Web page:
I am out of town and without internet service, so this will be published upon our return.
We are at my mom’s to attend a party for my grandmother. She will be ninety this week. This woman has been alive for nearly a century, and you would never know it. She is still so full of life. She lives in a rural community in the mountains in northern California–by herself–where she still hauls in her own wood for her fireplace, still cooks and cleans and even washes her own car. She doesn’t garden in her yard much anymore, but her deck is full of flowers and even tomato plants. And sometimes, the lady wields a leaf blower. She still drives herself around her community, still even takes care of some of her younger elderly friends. She still has a regular game of Rummikub with her friends. She travels across the country every year, by plane or train, to see her kids in New York and Maryland. She’s a jet-setting old farm girl who won’t be held down by her years.
I am a lot like my grandmother. We’re both perfectionists–so much so that it’s a flaw. We are both headstrong to the point that we can be annoying about it. We’re both warm and big-hearted and full of love. I have her affinity for baking, her love of gardening, her enjoyment of crocheting (all of which are qualities she helped foster in me). And this weekend, as we looked through old photos, my mom pointed out just how much I look like my grandmother when she was younger. I love this. She’s my hero.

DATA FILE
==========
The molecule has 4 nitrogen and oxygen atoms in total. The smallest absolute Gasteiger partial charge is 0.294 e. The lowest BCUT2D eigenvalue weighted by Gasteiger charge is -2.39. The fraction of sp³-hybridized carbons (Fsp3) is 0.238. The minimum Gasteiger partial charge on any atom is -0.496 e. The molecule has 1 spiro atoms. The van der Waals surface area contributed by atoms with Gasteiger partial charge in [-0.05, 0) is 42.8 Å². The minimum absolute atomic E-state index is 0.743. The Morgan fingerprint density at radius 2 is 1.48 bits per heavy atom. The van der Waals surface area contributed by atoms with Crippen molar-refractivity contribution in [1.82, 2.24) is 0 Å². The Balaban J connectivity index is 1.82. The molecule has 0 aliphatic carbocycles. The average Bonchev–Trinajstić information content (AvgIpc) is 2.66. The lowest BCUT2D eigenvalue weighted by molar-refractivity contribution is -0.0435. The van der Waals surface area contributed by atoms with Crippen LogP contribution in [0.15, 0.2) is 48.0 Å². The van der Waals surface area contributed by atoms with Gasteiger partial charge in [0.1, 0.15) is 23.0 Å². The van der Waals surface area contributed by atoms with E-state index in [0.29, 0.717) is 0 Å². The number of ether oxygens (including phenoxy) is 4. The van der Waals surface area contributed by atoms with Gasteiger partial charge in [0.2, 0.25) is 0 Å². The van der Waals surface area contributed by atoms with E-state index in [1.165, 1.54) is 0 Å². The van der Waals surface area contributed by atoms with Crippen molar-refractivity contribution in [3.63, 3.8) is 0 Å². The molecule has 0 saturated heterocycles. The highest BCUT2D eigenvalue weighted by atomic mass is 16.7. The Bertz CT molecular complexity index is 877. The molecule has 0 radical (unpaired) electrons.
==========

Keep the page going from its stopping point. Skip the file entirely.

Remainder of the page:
I can’t honestly imagine my grandmother not being here. She does have congestive heart failure, but honestly, most of us firmly believe she’ll be around at least another decade–certainly long enough to meet more great-grandchildren, likely long enough to meet great-great grandchildren.
I can only hope to live a life as full as hers, and I celebrate each year we continue to have her in our lives.